Myrtle liqueur

DUP liqueur de myrte

We have a myrtle bush (called hemblass) and I wanted to do something else besides eating the berries raw. Well my aunt told me that her 85-year young friend Milady makes ” a delicious” liqueur with these myrtle berries. I got on the phone to ask for her recipe and was relieved to find out that making it could not be simpler. Just clean the berries and soak them for a month or so in Vodka; when ready to taste, squeeze the berries to extract most of the liquid, mix with some sugar syrup or honey, and store in a bottle in the fridge. 

These berries come from a bush, and are native to the Mediterranean; however, I found out that in the US they are used as hedges and go by their latin name myrtus communis. Myrtles were famous in antiquity and Greek and Roman mythology; for Lebanese farmers, they are just plain healthy to eat and their leaves used in decoction help with many health conditions (bronchitis, diabetes, inflammations, etc)

dup myrtle berries

1. Clean the berries thoroughly and air-dry. Place in a bowl and add enough Vodka to barely cover. Close the container and keep in a cupboard away from sunlight for at least 30 days. You can let them macerate for months before tasting.  

2. Drain the berries and collect the liqueur; add honey or a sugar syrup if desired (the taste without it is bitter). If desired, add syrup or honey to the berries and serve alongside the liqueur. This liqueur is served as a digestive after a meal. Keep the bottle in the fridge.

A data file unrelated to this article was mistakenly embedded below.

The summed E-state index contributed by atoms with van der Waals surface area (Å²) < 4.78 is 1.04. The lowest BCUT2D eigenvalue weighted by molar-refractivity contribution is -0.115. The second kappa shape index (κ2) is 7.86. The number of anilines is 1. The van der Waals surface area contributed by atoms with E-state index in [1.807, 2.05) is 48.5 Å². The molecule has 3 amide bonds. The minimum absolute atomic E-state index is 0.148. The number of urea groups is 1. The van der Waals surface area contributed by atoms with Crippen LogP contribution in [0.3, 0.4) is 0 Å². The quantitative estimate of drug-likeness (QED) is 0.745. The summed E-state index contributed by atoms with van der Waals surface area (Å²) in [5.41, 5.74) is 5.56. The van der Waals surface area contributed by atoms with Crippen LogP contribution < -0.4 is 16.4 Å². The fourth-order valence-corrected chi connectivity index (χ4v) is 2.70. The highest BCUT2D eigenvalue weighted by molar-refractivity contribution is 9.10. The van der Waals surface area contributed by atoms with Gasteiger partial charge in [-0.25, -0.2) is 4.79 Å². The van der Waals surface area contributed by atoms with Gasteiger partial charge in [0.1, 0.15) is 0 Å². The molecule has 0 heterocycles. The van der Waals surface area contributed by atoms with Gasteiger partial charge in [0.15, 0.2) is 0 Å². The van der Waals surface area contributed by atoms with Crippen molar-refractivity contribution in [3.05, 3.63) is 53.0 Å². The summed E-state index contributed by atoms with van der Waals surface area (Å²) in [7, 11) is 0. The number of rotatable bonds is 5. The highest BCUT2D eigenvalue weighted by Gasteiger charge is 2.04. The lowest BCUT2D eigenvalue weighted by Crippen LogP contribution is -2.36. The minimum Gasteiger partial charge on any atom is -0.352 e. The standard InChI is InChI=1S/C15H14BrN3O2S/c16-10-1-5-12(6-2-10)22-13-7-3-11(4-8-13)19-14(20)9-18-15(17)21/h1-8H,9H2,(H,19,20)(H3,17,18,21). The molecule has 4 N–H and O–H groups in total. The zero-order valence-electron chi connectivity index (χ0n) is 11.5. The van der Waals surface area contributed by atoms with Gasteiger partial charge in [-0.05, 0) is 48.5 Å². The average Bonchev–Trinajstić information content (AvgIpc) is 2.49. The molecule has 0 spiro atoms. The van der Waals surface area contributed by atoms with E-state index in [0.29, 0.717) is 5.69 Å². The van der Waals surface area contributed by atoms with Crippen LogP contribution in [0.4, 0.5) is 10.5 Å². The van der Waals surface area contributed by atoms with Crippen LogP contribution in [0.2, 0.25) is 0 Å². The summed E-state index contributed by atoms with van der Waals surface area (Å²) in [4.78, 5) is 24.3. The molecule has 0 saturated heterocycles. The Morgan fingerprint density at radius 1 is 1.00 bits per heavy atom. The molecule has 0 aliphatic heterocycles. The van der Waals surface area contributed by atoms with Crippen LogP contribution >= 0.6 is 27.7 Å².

DUP liqueur of myrtle

 

NOTE: The syrup or honey is added as an option and to taste.

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7 Comments

  1. Posted February 11, 2014 at 8:23 pm | Permalink

    Hei Joumana, do you think I can do the same with blackberries? I don’t have those berries here.
    Lovely bottle!

  2. Posted February 12, 2014 at 1:24 am | Permalink

    This is so new to me! Love the pics too…

  3. Joumana
    Posted February 12, 2014 at 1:40 am | Permalink

    @Paula Mello: I think the principle is the same for all fruits, including lemon or orange peels.

  4. Sylva
    Posted February 12, 2014 at 2:33 am | Permalink

    I have a Myrtle tree in my backyard and is blooming nicely. I’m defiantly going to make this drink. Thank you Joumana.

  5. Gabi
    Posted February 12, 2014 at 8:06 am | Permalink

    Some time ago I bought dried myrtle berries and leaves at an Italian store. They are good to spice up roast and gravy. Rather expensive, too so I looked for a myrtle at the florist’s and actually found one. But I’ve already nearly killed it by not watering enough :-(. If it survives and if it grows berries, then I will try your liqueur recipe.

  6. Posted February 13, 2014 at 6:38 pm | Permalink

    I have enjoyed every homemade liqueur I have ever made. Maybe I simply like liqueurs :) This looks beautiful. Sadly myrtle doesn’t survive our harsh winters.

  7. Posted February 18, 2014 at 3:14 am | Permalink

    In Sardinia they make a very popular liqueur called mirto, like the fruit. I never realized you could eat the berries!

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